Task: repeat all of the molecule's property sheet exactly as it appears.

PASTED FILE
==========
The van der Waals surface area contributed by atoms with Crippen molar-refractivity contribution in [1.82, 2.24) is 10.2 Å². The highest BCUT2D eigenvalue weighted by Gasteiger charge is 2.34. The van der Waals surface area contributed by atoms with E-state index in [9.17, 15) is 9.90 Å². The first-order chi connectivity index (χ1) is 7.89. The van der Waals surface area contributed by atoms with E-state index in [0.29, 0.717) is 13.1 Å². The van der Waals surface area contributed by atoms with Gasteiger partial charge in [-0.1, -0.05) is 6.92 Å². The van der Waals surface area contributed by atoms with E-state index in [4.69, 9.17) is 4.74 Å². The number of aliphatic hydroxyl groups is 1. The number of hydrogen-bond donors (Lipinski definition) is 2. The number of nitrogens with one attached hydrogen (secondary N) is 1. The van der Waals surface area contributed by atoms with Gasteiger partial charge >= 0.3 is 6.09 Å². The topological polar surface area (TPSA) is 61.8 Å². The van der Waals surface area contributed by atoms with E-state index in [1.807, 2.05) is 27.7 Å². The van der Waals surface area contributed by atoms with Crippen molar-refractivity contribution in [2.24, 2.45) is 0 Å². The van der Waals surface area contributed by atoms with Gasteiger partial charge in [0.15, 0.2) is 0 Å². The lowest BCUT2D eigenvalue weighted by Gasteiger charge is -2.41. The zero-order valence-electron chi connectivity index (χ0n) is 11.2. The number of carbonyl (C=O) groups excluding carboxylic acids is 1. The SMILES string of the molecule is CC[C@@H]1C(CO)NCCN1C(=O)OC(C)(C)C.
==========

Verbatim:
The van der Waals surface area contributed by atoms with Crippen molar-refractivity contribution in [1.82, 2.24) is 10.2 Å². The highest BCUT2D eigenvalue weighted by Gasteiger charge is 2.34. The van der Waals surface area contributed by atoms with E-state index in [9.17, 15) is 9.90 Å². The first-order chi connectivity index (χ1) is 7.89. The van der Waals surface area contributed by atoms with E-state index in [0.29, 0.717) is 13.1 Å². The van der Waals surface area contributed by atoms with Gasteiger partial charge in [-0.1, -0.05) is 6.92 Å². The van der Waals surface area contributed by atoms with E-state index in [4.69, 9.17) is 4.74 Å². The number of aliphatic hydroxyl groups is 1. The number of hydrogen-bond donors (Lipinski definition) is 2. The number of nitrogens with one attached hydrogen (secondary N) is 1. The van der Waals surface area contributed by atoms with Gasteiger partial charge >= 0.3 is 6.09 Å². The topological polar surface area (TPSA) is 61.8 Å². The van der Waals surface area contributed by atoms with E-state index in [1.807, 2.05) is 27.7 Å². The van der Waals surface area contributed by atoms with Crippen molar-refractivity contribution in [2.24, 2.45) is 0 Å². The van der Waals surface area contributed by atoms with Gasteiger partial charge in [0.15, 0.2) is 0 Å². The lowest BCUT2D eigenvalue weighted by Gasteiger charge is -2.41. The zero-order valence-electron chi connectivity index (χ0n) is 11.2. The number of carbonyl (C=O) groups excluding carboxylic acids is 1. The SMILES string of the molecule is CC[C@@H]1C(CO)NCCN1C(=O)OC(C)(C)C.